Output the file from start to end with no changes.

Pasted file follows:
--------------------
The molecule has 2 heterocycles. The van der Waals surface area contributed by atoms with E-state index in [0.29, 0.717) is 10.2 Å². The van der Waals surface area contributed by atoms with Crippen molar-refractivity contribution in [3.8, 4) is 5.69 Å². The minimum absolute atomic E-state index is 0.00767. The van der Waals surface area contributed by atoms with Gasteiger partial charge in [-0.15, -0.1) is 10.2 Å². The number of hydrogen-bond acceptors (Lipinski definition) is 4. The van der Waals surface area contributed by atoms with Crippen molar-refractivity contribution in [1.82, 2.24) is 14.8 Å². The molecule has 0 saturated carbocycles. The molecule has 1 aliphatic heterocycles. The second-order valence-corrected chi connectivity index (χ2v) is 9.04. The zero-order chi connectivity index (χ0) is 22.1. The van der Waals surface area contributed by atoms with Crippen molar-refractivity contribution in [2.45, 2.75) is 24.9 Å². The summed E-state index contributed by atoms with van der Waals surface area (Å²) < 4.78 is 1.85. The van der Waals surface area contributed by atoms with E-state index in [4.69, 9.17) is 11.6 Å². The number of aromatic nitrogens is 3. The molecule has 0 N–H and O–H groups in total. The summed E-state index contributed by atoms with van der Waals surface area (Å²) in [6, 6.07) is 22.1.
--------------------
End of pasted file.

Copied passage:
The molecule has 2 heterocycles. The van der Waals surface area contributed by atoms with E-state index in [0.29, 0.717) is 10.2 Å². The van der Waals surface area contributed by atoms with Crippen molar-refractivity contribution in [3.8, 4) is 5.69 Å². The minimum absolute atomic E-state index is 0.00767. The van der Waals surface area contributed by atoms with Gasteiger partial charge in [-0.15, -0.1) is 10.2 Å². The number of hydrogen-bond acceptors (Lipinski definition) is 4. The van der Waals surface area contributed by atoms with Crippen molar-refractivity contribution in [1.82, 2.24) is 14.8 Å². The molecule has 0 saturated carbocycles. The molecule has 1 aliphatic heterocycles. The second-order valence-corrected chi connectivity index (χ2v) is 9.04. The zero-order chi connectivity index (χ0) is 22.1. The van der Waals surface area contributed by atoms with Crippen molar-refractivity contribution in [2.45, 2.75) is 24.9 Å². The summed E-state index contributed by atoms with van der Waals surface area (Å²) < 4.78 is 1.85. The van der Waals surface area contributed by atoms with E-state index in [4.69, 9.17) is 11.6 Å². The number of aromatic nitrogens is 3. The molecule has 0 N–H and O–H groups in total. The summed E-state index contributed by atoms with van der Waals surface area (Å²) in [6, 6.07) is 22.1.